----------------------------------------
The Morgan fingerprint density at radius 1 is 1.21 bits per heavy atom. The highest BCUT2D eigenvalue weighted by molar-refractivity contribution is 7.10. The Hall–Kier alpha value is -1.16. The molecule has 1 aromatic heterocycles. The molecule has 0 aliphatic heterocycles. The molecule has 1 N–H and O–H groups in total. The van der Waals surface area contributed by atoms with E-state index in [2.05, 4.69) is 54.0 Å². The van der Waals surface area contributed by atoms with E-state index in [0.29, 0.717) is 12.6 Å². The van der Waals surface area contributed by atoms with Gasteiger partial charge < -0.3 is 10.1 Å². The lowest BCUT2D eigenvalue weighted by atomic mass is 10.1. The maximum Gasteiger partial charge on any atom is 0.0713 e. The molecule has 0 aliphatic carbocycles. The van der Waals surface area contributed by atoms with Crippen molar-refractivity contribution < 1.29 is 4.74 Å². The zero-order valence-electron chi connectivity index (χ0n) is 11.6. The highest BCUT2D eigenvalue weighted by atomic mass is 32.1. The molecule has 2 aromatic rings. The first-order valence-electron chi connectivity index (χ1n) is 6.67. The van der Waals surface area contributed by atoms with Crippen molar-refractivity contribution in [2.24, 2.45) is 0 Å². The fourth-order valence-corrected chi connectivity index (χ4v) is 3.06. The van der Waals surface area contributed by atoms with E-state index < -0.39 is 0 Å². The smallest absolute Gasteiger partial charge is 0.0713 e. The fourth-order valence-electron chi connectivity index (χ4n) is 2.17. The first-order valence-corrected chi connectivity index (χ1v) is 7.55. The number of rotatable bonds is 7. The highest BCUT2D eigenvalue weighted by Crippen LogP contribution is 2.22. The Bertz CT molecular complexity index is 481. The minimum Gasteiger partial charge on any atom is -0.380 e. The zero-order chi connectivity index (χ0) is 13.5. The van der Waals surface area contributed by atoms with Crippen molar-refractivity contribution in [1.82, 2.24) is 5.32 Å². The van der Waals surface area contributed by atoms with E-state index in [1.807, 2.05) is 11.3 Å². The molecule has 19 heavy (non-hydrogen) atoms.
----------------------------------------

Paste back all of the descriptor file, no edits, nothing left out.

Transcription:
The Morgan fingerprint density at radius 1 is 1.21 bits per heavy atom. The highest BCUT2D eigenvalue weighted by molar-refractivity contribution is 7.10. The Hall–Kier alpha value is -1.16. The molecule has 1 aromatic heterocycles. The molecule has 0 aliphatic heterocycles. The molecule has 1 N–H and O–H groups in total. The van der Waals surface area contributed by atoms with E-state index in [2.05, 4.69) is 54.0 Å². The van der Waals surface area contributed by atoms with E-state index in [0.29, 0.717) is 12.6 Å². The van der Waals surface area contributed by atoms with Gasteiger partial charge < -0.3 is 10.1 Å². The lowest BCUT2D eigenvalue weighted by atomic mass is 10.1. The maximum Gasteiger partial charge on any atom is 0.0713 e. The molecule has 0 aliphatic carbocycles. The van der Waals surface area contributed by atoms with Crippen molar-refractivity contribution < 1.29 is 4.74 Å². The zero-order valence-electron chi connectivity index (χ0n) is 11.6. The highest BCUT2D eigenvalue weighted by atomic mass is 32.1. The molecule has 2 aromatic rings. The first-order valence-electron chi connectivity index (χ1n) is 6.67. The van der Waals surface area contributed by atoms with Crippen molar-refractivity contribution in [2.24, 2.45) is 0 Å². The fourth-order valence-corrected chi connectivity index (χ4v) is 3.06. The van der Waals surface area contributed by atoms with E-state index < -0.39 is 0 Å². The smallest absolute Gasteiger partial charge is 0.0713 e. The fourth-order valence-electron chi connectivity index (χ4n) is 2.17. The first-order valence-corrected chi connectivity index (χ1v) is 7.55. The number of rotatable bonds is 7. The highest BCUT2D eigenvalue weighted by Crippen LogP contribution is 2.22. The Bertz CT molecular complexity index is 481. The minimum Gasteiger partial charge on any atom is -0.380 e. The zero-order chi connectivity index (χ0) is 13.5. The van der Waals surface area contributed by atoms with Crippen molar-refractivity contribution in [1.82, 2.24) is 5.32 Å². The van der Waals surface area contributed by atoms with E-state index in [1.807, 2.05) is 11.3 Å². The molecule has 19 heavy (non-hydrogen) atoms.